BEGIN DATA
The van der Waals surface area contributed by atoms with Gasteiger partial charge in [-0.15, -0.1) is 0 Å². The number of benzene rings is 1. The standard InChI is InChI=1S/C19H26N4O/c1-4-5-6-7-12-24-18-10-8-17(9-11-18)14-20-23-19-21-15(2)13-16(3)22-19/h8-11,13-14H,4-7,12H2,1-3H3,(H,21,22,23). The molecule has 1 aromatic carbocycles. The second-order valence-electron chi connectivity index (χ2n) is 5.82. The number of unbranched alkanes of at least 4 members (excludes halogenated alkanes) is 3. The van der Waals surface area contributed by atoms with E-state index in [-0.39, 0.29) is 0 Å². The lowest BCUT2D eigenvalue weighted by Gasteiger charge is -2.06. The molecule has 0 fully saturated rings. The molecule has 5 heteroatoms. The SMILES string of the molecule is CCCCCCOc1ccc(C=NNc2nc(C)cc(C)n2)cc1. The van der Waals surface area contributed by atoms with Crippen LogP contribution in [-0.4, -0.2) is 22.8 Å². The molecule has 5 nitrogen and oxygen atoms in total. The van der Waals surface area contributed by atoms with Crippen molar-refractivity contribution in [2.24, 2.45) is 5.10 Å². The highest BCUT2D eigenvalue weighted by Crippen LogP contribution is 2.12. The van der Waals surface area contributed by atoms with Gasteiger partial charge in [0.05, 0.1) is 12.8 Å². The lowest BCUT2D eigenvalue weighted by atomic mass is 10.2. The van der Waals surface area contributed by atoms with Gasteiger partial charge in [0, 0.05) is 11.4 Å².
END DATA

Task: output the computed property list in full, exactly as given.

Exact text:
The van der Waals surface area contributed by atoms with Gasteiger partial charge in [-0.15, -0.1) is 0 Å². The number of benzene rings is 1. The standard InChI is InChI=1S/C19H26N4O/c1-4-5-6-7-12-24-18-10-8-17(9-11-18)14-20-23-19-21-15(2)13-16(3)22-19/h8-11,13-14H,4-7,12H2,1-3H3,(H,21,22,23). The molecule has 1 aromatic carbocycles. The second-order valence-electron chi connectivity index (χ2n) is 5.82. The number of unbranched alkanes of at least 4 members (excludes halogenated alkanes) is 3. The van der Waals surface area contributed by atoms with E-state index in [-0.39, 0.29) is 0 Å². The lowest BCUT2D eigenvalue weighted by Gasteiger charge is -2.06. The molecule has 0 fully saturated rings. The molecule has 5 heteroatoms. The SMILES string of the molecule is CCCCCCOc1ccc(C=NNc2nc(C)cc(C)n2)cc1. The van der Waals surface area contributed by atoms with Crippen LogP contribution in [-0.4, -0.2) is 22.8 Å². The molecule has 5 nitrogen and oxygen atoms in total. The van der Waals surface area contributed by atoms with Crippen molar-refractivity contribution in [2.24, 2.45) is 5.10 Å². The highest BCUT2D eigenvalue weighted by Crippen LogP contribution is 2.12. The van der Waals surface area contributed by atoms with Gasteiger partial charge in [0.05, 0.1) is 12.8 Å². The lowest BCUT2D eigenvalue weighted by atomic mass is 10.2. The van der Waals surface area contributed by atoms with Gasteiger partial charge in [0, 0.05) is 11.4 Å².